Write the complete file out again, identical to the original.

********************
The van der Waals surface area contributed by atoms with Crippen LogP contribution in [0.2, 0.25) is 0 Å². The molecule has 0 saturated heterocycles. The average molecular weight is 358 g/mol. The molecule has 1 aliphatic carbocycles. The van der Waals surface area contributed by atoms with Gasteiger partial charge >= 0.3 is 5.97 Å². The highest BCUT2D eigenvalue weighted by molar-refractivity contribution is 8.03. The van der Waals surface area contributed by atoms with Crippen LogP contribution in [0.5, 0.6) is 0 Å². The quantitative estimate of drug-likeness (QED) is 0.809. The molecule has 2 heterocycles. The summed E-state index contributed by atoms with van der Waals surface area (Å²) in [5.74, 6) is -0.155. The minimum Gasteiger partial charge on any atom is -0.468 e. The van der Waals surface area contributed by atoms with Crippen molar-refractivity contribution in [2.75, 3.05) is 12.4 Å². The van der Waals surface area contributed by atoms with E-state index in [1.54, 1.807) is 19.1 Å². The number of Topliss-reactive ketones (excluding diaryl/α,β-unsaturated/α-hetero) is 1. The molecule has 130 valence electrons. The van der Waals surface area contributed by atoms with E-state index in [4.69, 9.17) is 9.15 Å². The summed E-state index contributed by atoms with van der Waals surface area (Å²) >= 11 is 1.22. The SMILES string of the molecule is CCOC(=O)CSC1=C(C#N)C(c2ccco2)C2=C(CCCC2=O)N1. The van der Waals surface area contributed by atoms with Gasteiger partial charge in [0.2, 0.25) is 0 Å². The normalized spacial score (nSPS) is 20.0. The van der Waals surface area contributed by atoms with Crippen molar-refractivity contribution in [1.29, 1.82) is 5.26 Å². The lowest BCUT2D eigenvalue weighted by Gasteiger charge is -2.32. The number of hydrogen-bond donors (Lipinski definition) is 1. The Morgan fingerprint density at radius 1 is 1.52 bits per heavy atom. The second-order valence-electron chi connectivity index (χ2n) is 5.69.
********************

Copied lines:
The van der Waals surface area contributed by atoms with Crippen LogP contribution in [0.2, 0.25) is 0 Å². The molecule has 0 saturated heterocycles. The average molecular weight is 358 g/mol. The molecule has 1 aliphatic carbocycles. The van der Waals surface area contributed by atoms with Gasteiger partial charge >= 0.3 is 5.97 Å². The highest BCUT2D eigenvalue weighted by molar-refractivity contribution is 8.03. The van der Waals surface area contributed by atoms with Crippen LogP contribution in [0.5, 0.6) is 0 Å². The quantitative estimate of drug-likeness (QED) is 0.809. The molecule has 2 heterocycles. The summed E-state index contributed by atoms with van der Waals surface area (Å²) in [5.74, 6) is -0.155. The minimum Gasteiger partial charge on any atom is -0.468 e. The van der Waals surface area contributed by atoms with Crippen molar-refractivity contribution in [2.75, 3.05) is 12.4 Å². The van der Waals surface area contributed by atoms with E-state index in [1.54, 1.807) is 19.1 Å². The number of Topliss-reactive ketones (excluding diaryl/α,β-unsaturated/α-hetero) is 1. The molecule has 130 valence electrons. The van der Waals surface area contributed by atoms with E-state index in [4.69, 9.17) is 9.15 Å². The summed E-state index contributed by atoms with van der Waals surface area (Å²) >= 11 is 1.22. The SMILES string of the molecule is CCOC(=O)CSC1=C(C#N)C(c2ccco2)C2=C(CCCC2=O)N1. The van der Waals surface area contributed by atoms with Gasteiger partial charge in [0.2, 0.25) is 0 Å². The normalized spacial score (nSPS) is 20.0. The van der Waals surface area contributed by atoms with Crippen molar-refractivity contribution in [1.29, 1.82) is 5.26 Å². The lowest BCUT2D eigenvalue weighted by Gasteiger charge is -2.32. The number of hydrogen-bond donors (Lipinski definition) is 1. The Morgan fingerprint density at radius 1 is 1.52 bits per heavy atom. The second-order valence-electron chi connectivity index (χ2n) is 5.69.